I publish all my tiny stories at www.tinystori.es, where you can choose whether you want a love story or not. But who doesn’t want a love story? I wrote these new ones today.
Young and dumb
We were twelve. I’m pretty sure the first thing she said to me was, ‘I don’t think I want to go out with you anymore.’
We communicated in writing for some years before we met. She wrote the small print for the hair products our company produced, and I corrected unclear wording and checked that all the side effects were included. She rarely made mistakes. When I finally asked her to marry me, she read the forty pages of terms and conditions carefully, then smiled and said, ‘just so long as my statutory rights are not affected.’
Ever since Beatrice saw the woman with the peacock-shaped brooch at the theatre, she could barely bring herself to leave the house: she was certain that she could never be as intriguing as that woman. Little did she know that she had had a similar effect herself: after seeing Beatrice’s elegant, unadorned grey suit at the theatre, the woman with the peacock-shaped brooch kept returning every night in the hope of getting to know her.
The day I told him he was heartless, and began to pack my bags, he escaped into the arms of his lover, where he suffered a heart attack. ‘You see, I do have a heart after all,’ he said, when I visited him at the hospital. But I didn’t stay long.
The impudent daughter
Her boyfriend is a bad influence: he encourages her to pursue her dreams in New York City, he wears loud shirts, and he almost certainly kisses her on the mouth. I tried to talk some sense into her, but she just smiled at me with a face full of forgiveness and said, ‘You should follow your dreams, too, Mum.’ The cheek of it! Next, she’ll be wanting me to be happy.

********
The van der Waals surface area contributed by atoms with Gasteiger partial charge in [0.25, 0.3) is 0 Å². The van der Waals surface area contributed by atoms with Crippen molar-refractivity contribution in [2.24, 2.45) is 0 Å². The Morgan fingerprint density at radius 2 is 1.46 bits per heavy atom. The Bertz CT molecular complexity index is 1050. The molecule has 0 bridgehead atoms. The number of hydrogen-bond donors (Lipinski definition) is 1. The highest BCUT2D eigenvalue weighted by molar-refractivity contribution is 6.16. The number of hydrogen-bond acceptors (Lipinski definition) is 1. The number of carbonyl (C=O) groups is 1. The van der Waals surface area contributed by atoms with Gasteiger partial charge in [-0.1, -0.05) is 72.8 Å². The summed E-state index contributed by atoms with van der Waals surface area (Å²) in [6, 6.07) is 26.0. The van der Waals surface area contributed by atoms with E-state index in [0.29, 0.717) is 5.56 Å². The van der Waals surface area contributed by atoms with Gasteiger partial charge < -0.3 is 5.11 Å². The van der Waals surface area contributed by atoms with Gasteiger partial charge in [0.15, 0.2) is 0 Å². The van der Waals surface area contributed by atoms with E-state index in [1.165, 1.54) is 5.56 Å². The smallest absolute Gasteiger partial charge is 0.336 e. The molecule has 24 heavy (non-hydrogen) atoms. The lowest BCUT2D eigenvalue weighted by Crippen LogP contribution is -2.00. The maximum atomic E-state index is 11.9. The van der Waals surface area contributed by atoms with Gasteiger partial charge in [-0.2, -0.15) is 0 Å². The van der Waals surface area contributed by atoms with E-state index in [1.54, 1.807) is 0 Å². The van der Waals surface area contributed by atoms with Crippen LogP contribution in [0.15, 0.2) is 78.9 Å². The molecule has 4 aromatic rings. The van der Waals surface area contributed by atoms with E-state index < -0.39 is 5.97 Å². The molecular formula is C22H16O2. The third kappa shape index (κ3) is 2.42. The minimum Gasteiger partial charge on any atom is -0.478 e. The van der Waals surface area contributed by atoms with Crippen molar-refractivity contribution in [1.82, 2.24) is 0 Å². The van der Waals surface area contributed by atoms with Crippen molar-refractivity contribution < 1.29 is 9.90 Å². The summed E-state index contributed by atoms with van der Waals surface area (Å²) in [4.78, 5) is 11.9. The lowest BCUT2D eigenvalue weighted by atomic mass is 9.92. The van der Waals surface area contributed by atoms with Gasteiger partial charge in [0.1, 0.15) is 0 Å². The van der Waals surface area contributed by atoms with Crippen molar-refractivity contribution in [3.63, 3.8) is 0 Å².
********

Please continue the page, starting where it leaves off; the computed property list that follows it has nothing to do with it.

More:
How to be a woman
She woke up one day and realised her life was a fake. Some people would have despaired, but not her: she collected together all her diaries, all the clothes she’d bought that didn’t suit her, and all the emails she’d sent that didn’t express her true feelings, and exhibited them in the local art gallery. ‘Everything I’ve done till now as a pretence,’ she told her startled boyfriend, as she stepped into an outfit that was completely different from her old style.
Nobody knew he’d made his millions in a divorce settlement with his rockstar ex. He told people he’d done well on the stock market, and they nodded, looking at his wine collection with respect.
She knew she had to write a happy ending, but she couldn’t help it: her characters always died abruptly in the final pages, or one would disappear on a journey to the desert, or they would look at each other sadly before parting ways. Eventually, her agent took to writing the final pages for her. But sometimes, late at night, she would see visions of her unfortunate characters, locked in a never-ending embrace, or forced to smile at each other lovingly for eternity.